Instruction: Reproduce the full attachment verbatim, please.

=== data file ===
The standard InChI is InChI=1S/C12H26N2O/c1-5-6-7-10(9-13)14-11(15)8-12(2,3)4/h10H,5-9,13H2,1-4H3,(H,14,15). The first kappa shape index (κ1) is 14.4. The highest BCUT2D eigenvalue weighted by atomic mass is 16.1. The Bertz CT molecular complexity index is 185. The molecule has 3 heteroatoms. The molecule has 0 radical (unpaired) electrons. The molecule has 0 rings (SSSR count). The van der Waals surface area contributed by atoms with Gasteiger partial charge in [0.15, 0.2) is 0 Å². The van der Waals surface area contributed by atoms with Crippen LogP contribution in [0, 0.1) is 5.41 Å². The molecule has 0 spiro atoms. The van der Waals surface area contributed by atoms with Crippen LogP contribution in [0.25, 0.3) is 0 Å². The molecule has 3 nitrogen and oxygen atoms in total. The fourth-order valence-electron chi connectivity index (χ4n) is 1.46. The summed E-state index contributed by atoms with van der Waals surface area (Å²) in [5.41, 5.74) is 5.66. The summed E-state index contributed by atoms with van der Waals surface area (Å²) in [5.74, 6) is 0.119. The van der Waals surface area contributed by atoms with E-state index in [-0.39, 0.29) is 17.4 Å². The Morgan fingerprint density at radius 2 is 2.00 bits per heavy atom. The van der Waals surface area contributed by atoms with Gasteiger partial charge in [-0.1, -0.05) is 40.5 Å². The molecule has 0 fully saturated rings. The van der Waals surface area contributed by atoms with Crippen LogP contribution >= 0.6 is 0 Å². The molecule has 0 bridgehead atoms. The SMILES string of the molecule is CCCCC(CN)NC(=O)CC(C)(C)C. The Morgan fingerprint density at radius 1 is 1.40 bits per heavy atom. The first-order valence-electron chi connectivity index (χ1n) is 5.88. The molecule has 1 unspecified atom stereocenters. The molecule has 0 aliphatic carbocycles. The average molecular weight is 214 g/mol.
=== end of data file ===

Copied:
The standard InChI is InChI=1S/C12H26N2O/c1-5-6-7-10(9-13)14-11(15)8-12(2,3)4/h10H,5-9,13H2,1-4H3,(H,14,15). The first kappa shape index (κ1) is 14.4. The highest BCUT2D eigenvalue weighted by atomic mass is 16.1. The Bertz CT molecular complexity index is 185. The molecule has 3 heteroatoms. The molecule has 0 radical (unpaired) electrons. The molecule has 0 rings (SSSR count). The van der Waals surface area contributed by atoms with Gasteiger partial charge in [0.15, 0.2) is 0 Å². The van der Waals surface area contributed by atoms with Crippen LogP contribution in [0, 0.1) is 5.41 Å². The molecule has 0 spiro atoms. The van der Waals surface area contributed by atoms with Crippen LogP contribution in [0.25, 0.3) is 0 Å². The molecule has 3 nitrogen and oxygen atoms in total. The fourth-order valence-electron chi connectivity index (χ4n) is 1.46. The summed E-state index contributed by atoms with van der Waals surface area (Å²) in [5.41, 5.74) is 5.66. The summed E-state index contributed by atoms with van der Waals surface area (Å²) in [5.74, 6) is 0.119. The van der Waals surface area contributed by atoms with E-state index in [-0.39, 0.29) is 17.4 Å². The Morgan fingerprint density at radius 2 is 2.00 bits per heavy atom. The van der Waals surface area contributed by atoms with Gasteiger partial charge in [-0.1, -0.05) is 40.5 Å². The molecule has 0 fully saturated rings. The van der Waals surface area contributed by atoms with Crippen LogP contribution >= 0.6 is 0 Å². The molecule has 0 bridgehead atoms. The SMILES string of the molecule is CCCCC(CN)NC(=O)CC(C)(C)C. The Morgan fingerprint density at radius 1 is 1.40 bits per heavy atom. The first-order valence-electron chi connectivity index (χ1n) is 5.88. The molecule has 1 unspecified atom stereocenters. The molecule has 0 aliphatic carbocycles. The average molecular weight is 214 g/mol.